All week we have discussed UTIA’s latest research on low-volatile dicamba formulations. We will end this series of blog posts with one of the first questions asked by TN soybean producers: Does adding glyphosate to low-volatile dicamba formulations increase its chances of moving outside the treated field via volatility?
In order to answer this question, Dr. Tom Mueller initiated humidome research where soil in flats were treated with either XtendiMax or XtendiMax + Roundup PowerMax at a remote location. They were then carried into a greenhouse and covered in a plastic humidome. Dicamba emissions were monitored for 60 hours. Adding glyphosate to XtendiMax increased detectable dicamba emissions by about 3 to 9 times compared to XtendiMax alone across the temperature ranges examined. It was also found that dicamba emissions appear related to ambient temperature, with more dicamba detected as the temperature increased. There also appeared to be a minimum temperature of 59°F where dicamba emissions decreased to low levels.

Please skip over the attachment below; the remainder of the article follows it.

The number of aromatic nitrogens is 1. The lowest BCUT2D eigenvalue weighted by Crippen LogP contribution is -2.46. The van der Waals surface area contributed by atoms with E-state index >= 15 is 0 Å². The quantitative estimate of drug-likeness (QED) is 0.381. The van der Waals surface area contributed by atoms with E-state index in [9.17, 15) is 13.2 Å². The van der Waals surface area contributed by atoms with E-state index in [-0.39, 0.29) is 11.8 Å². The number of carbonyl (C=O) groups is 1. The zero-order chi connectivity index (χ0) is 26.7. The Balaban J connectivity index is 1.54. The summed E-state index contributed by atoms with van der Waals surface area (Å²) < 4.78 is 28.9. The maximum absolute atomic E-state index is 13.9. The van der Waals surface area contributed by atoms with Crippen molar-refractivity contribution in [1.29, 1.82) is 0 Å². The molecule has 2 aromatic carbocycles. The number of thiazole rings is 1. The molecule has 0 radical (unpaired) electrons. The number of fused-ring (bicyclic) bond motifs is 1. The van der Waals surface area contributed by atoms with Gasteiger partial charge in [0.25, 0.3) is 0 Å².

That dicamba volatility increases with increasing temperatures is consistent with previous research and, in fact, is not new. Research going back to as early as 1979 showed similar results. However, this research suggests that even the new low-volatile dicamba formulations are not immune to increased temperature driving volatility.
This research along with similar research findings from weed scientists from other Land Grant Universities led the University of Tennessee weed manual committee to make the following recommendations in the 2019 Tennessee Weed Control Manual PB1580. “UT research suggests that dicamba-based herbicides are more prone to off-target movement as air temperature increases. Therefore, best management practices to minimize drift are to only apply if the expected high temperature of the day is less than 85° or before June 15 whichever is more restrictive. UT research also indicates that tankmixing glyphosate with these low-volatile dicamba formulations will lower the solution pH which can result in increased dicamba emissions.”